Favorite Books of All Time in August
--on the first anniversary of my book
blog. Join me then to see if Ben-
makes it to the top ten books. [21]
     When I finished the book, I couldn't wait to stop my family members and tell them what I had learned about the book. I told them how I had experienced not only the action sequences (the battle at sea, the chariot race, Judah fighting the Romans, etc.) but also the quiet scenes like Miriam's overwhelming desire to hold Judah but realizing she couldn't lest he find out she had become a leper--or worse yet, condemn him to the life of a leper; and the quiet scenes in which Judah finds himself and God. I told them how the book differed from the movie and how it was sure to go on my top ten favorite books I've ever read.

MY RECOMMENDATIONS AND RATING: This movie, Ben-Hur, the 1959 version, was rated PG (parental guidance) due to violence, gore, and frightening or intense scenes. Many of the same things can be said of the book. There is violence, some gore, violent sea battles and even the chariot race is intense and violent. Parents with young children or family members who are sensitive to violence should be cautioned.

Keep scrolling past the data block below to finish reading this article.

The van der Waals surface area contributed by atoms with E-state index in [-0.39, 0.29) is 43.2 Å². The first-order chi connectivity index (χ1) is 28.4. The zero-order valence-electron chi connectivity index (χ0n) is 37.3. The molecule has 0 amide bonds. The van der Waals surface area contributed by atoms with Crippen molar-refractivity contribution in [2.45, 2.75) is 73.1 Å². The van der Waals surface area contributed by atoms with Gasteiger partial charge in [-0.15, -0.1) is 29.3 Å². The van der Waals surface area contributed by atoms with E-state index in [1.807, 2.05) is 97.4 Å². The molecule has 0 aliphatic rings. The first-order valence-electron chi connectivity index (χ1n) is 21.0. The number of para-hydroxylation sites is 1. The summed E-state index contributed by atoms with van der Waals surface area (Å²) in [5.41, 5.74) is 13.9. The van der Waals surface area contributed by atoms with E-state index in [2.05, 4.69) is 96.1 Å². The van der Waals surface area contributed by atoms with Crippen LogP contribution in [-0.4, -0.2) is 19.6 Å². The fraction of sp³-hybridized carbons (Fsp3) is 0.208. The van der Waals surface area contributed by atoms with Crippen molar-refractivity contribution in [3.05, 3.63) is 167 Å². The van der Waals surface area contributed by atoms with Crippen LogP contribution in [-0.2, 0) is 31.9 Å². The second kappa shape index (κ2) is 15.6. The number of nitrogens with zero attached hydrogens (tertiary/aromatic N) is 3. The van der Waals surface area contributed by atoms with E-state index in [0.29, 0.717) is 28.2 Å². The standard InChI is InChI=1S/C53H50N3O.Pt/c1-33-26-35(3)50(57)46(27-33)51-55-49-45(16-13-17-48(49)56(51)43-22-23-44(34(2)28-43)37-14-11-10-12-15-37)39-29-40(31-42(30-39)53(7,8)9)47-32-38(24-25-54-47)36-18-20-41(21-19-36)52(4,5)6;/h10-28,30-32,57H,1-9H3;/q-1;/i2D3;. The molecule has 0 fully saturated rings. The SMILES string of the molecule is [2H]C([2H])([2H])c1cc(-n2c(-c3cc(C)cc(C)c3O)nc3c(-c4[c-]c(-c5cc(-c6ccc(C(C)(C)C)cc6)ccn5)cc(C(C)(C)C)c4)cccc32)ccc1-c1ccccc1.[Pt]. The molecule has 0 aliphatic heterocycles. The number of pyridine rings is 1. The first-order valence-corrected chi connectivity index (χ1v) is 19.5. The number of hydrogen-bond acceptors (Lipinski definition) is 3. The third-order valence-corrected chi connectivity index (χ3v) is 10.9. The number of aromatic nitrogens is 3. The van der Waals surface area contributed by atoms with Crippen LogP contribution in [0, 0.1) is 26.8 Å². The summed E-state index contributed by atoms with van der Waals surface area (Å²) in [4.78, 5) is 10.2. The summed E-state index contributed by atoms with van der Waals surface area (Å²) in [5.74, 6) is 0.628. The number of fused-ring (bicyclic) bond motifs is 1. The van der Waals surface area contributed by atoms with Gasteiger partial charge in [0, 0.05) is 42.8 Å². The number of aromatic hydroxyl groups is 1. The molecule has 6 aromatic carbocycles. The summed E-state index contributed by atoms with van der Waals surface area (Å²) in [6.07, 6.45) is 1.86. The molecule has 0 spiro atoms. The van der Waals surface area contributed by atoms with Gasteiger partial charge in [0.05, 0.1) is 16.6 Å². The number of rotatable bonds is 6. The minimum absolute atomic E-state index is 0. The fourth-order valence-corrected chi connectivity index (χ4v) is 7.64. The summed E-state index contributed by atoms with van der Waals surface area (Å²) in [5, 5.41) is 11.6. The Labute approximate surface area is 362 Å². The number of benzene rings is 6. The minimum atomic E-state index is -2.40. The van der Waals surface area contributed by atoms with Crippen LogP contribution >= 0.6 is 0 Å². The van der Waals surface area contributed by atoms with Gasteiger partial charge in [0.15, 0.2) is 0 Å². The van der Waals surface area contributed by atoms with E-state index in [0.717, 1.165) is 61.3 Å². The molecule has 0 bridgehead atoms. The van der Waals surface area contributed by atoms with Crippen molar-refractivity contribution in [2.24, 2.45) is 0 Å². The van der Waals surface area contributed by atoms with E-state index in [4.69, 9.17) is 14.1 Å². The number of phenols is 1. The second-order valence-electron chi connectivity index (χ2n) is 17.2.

This is an awesome book, and for all
the wonderful reasons I've stated, above,
I rate this book 5 stars out of 5 stars.[22]
     If, however, you do not fit into these categories, then this book may be something you would enjoy reading. Some adults do not accept violence in books or movies unless there is something to redeem the book (or character) at the end; if this is you, then the book and characters redeem themselves, others "get their just desserts" or punishments. 

This edition of Ben Hur: a tale
of the Christ by Lewis Wallace is
free for anyone to download as an
e-book from  You do
not need to be a Prime Member
to get this book for free. [23]